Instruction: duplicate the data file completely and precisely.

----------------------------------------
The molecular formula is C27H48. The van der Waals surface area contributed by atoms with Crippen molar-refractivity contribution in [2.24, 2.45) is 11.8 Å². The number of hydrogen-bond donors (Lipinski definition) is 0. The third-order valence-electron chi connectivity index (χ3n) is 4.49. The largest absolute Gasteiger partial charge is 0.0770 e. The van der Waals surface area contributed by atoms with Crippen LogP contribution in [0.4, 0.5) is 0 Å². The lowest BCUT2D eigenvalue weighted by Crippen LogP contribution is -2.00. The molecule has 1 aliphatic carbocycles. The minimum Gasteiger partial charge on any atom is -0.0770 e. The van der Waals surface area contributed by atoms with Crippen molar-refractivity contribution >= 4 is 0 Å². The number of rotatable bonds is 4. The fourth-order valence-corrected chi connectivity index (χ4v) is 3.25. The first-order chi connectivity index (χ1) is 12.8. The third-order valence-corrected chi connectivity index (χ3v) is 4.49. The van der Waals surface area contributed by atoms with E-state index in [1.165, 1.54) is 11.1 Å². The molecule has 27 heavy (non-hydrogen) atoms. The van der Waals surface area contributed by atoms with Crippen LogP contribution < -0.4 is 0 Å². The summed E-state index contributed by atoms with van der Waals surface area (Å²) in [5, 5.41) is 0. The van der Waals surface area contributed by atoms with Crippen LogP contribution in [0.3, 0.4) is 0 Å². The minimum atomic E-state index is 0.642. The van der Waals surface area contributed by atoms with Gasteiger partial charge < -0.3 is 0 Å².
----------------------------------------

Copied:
The molecular formula is C27H48. The van der Waals surface area contributed by atoms with Crippen molar-refractivity contribution in [2.24, 2.45) is 11.8 Å². The number of hydrogen-bond donors (Lipinski definition) is 0. The third-order valence-electron chi connectivity index (χ3n) is 4.49. The largest absolute Gasteiger partial charge is 0.0770 e. The van der Waals surface area contributed by atoms with Crippen LogP contribution in [0.4, 0.5) is 0 Å². The lowest BCUT2D eigenvalue weighted by Crippen LogP contribution is -2.00. The molecule has 1 aliphatic carbocycles. The minimum Gasteiger partial charge on any atom is -0.0770 e. The van der Waals surface area contributed by atoms with Crippen molar-refractivity contribution >= 4 is 0 Å². The number of rotatable bonds is 4. The fourth-order valence-corrected chi connectivity index (χ4v) is 3.25. The first-order chi connectivity index (χ1) is 12.8. The third-order valence-corrected chi connectivity index (χ3v) is 4.49. The van der Waals surface area contributed by atoms with E-state index in [1.165, 1.54) is 11.1 Å². The molecule has 27 heavy (non-hydrogen) atoms. The van der Waals surface area contributed by atoms with Crippen LogP contribution < -0.4 is 0 Å². The summed E-state index contributed by atoms with van der Waals surface area (Å²) in [5, 5.41) is 0. The van der Waals surface area contributed by atoms with Crippen LogP contribution in [0.3, 0.4) is 0 Å². The minimum atomic E-state index is 0.642. The van der Waals surface area contributed by atoms with Gasteiger partial charge < -0.3 is 0 Å².